This may be one of the most aesthetically pleasing workplace cafeterias I’ve ever seen. Well, it’s more of an intimate kitchen, and it’s at the headquarters of Clif Bars. It’s called Kali’s Kitchen and their website is pretty great; check it out. The employees over there are eating a lot of other things besides energy bars! Designed by ZGF Architecture, the kitchen design prioritized sustainability and re-using materials. Appropriately, the seating includes the 1006 Navy Chair and Navy Stools, which are made with 80% recycled aluminum.

Here’s a close up of the Navy Stool.

If you have an Emeco fetish like I do, you’ll love checking out their Tumblr stream. I also rounded some Navy Chairs up a long time ago for my other gig at Houzz. Designers tend to pick the chairs for the freshest rooms around, whether at a home’s kitchen island or in the chicest of bars and restaurants.

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Friday, June 3rd, 2011

Flicker Faves on Fridays:

Becky

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This week, a home in Salt Lake City submitted by Patrick Davis Designs caught my eye on flickr. I love the way the simple palette makes the wood walls and beams really stand out, as well as the beautiful mid-century furnishings. Thanks for adding it to our Fresh New Spaces Group!

All photos property of Patrick Davis Designs. To see the rest of this house, click here. Also, check out patrickdavisdesign.com.

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Thursday, April 21st, 2011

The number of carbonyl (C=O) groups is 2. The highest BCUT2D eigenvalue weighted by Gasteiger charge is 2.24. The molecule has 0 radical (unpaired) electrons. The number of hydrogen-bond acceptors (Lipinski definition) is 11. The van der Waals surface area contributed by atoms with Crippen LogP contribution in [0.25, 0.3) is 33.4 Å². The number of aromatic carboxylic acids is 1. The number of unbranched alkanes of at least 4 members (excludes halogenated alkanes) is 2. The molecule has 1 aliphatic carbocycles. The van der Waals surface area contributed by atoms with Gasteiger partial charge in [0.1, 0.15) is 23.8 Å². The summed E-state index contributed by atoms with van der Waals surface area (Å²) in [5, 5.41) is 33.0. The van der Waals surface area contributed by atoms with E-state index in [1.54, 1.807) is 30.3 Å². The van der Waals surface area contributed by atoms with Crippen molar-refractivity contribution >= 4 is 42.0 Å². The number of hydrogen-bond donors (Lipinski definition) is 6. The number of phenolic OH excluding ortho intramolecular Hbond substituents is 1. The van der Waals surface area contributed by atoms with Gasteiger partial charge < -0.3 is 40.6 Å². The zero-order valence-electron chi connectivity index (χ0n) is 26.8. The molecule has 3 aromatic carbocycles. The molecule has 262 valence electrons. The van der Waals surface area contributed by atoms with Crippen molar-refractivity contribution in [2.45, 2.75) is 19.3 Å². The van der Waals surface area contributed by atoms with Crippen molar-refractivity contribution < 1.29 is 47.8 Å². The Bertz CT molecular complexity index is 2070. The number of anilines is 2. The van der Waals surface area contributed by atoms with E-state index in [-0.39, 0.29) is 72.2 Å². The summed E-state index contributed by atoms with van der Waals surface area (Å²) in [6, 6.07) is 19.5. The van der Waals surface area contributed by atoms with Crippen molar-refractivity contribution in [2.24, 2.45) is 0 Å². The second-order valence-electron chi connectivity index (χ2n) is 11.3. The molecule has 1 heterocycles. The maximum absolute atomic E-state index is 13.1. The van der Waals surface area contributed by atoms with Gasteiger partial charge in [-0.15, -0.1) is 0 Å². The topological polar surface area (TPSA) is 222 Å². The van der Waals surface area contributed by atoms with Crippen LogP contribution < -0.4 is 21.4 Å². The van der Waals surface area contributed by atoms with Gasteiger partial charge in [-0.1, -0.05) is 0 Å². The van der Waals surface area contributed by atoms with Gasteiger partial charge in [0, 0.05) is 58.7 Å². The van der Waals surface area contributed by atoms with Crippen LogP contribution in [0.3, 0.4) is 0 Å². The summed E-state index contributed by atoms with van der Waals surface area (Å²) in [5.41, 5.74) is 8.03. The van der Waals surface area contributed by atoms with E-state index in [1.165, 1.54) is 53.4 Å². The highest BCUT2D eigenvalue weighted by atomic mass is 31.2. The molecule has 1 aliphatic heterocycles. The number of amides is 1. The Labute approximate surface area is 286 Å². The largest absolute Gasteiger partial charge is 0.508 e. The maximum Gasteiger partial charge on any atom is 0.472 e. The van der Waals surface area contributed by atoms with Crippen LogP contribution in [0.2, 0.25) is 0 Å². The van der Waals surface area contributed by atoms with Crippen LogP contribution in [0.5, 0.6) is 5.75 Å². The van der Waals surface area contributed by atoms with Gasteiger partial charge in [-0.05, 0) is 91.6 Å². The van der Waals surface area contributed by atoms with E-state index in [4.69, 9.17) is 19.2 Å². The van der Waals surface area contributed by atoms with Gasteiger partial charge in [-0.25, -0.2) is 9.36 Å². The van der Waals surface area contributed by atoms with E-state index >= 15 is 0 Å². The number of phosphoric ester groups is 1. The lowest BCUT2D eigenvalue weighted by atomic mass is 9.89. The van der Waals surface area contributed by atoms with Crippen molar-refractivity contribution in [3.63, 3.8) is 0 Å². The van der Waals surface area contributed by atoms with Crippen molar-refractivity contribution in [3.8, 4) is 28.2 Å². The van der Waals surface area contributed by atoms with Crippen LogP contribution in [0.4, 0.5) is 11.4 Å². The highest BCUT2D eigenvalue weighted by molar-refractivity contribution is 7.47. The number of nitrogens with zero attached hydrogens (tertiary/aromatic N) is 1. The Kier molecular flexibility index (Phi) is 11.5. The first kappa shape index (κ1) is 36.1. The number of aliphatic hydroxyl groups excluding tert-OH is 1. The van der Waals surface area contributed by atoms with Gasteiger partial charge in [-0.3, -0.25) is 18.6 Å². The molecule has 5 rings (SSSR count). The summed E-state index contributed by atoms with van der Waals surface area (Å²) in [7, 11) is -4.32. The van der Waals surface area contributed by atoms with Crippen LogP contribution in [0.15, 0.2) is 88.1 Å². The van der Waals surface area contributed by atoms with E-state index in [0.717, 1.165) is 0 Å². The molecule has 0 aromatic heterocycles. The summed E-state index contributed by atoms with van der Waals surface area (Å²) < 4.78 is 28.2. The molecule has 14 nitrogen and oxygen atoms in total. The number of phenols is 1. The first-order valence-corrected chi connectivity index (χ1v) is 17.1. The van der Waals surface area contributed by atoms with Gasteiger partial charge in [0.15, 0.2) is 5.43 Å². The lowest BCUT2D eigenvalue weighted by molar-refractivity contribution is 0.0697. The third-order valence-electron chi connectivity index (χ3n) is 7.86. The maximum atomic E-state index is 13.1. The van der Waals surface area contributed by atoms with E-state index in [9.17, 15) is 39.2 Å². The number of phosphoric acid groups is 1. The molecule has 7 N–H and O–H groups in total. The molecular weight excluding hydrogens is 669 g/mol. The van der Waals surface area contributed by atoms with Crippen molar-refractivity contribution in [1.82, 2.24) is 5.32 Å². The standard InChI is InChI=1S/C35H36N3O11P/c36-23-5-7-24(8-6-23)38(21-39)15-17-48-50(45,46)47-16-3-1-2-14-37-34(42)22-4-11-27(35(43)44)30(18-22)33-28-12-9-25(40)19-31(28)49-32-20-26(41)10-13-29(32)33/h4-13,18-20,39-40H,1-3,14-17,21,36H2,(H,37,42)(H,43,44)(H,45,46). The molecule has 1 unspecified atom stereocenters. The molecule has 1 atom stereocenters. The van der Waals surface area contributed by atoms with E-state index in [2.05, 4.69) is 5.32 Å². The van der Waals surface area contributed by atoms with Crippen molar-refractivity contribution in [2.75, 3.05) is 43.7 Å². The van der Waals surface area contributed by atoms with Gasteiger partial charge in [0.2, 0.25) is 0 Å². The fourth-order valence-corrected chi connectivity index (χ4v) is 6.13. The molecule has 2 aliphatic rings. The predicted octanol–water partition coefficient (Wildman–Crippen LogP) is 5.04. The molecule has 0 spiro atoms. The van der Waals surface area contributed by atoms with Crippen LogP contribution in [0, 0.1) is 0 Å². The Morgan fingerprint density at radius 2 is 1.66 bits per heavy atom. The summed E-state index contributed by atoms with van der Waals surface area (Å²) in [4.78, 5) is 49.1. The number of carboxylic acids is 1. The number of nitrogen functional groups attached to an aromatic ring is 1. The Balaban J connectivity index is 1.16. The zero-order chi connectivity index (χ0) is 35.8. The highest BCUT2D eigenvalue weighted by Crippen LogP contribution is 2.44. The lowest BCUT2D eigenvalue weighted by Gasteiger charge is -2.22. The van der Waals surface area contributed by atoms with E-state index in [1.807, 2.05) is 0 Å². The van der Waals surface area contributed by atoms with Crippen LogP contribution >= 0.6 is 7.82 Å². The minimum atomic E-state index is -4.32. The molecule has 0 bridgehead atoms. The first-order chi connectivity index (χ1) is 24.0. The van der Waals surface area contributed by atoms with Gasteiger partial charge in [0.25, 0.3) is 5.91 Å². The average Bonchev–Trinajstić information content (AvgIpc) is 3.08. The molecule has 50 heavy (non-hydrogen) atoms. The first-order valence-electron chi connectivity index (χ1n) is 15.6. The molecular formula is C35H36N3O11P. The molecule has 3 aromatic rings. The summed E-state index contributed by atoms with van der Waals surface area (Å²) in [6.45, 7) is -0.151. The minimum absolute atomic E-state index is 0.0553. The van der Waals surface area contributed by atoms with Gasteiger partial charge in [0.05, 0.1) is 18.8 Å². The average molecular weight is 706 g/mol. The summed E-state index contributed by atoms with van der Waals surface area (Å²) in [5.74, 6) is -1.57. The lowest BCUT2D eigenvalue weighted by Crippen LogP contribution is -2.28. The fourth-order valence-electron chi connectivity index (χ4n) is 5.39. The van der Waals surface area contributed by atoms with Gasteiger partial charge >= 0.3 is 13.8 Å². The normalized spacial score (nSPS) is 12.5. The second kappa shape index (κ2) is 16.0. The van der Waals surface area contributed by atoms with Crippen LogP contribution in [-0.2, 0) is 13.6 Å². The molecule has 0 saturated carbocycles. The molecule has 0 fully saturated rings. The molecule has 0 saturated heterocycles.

Flickr Faves on Fridays: Anti-Depressive Vintage

Becky

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I love checking out the home of blogger Kay Loves Vintage,and I was so excited to see that she posted this picture to our OTHER Flickr group that I started, Anti-Depressive Living. To be honest, I had been ignoring that group for awhile because a bunch of people had posted all kinds of stuff they were selling and I didn’t feel like dealing with it (I’m a really bad Flickr administrator). Anyway, it’s totally taken on a life of its own and the variety of images posted in there are totally wackadoodle and I love it. It makes absolutely NO sense whatsoever.

Well, that was NOT to say that Kay’s wackadoodle, she has got it going on, and I’ve learned a lot about vintage pieces from her. I think I spy a PH light, some vintage Eames shell chairs, a Catherine Holm bowl, perhaps some Dansk (?) and that’s the extent of my vintage knowledge.

Also, Kay has a cool blog called KayLovesVintage and it’s a delight.

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Wednesday, January 19th, 2011

Designer Interview: Adam Fitzgerald of Jackson Street Furniture

Becky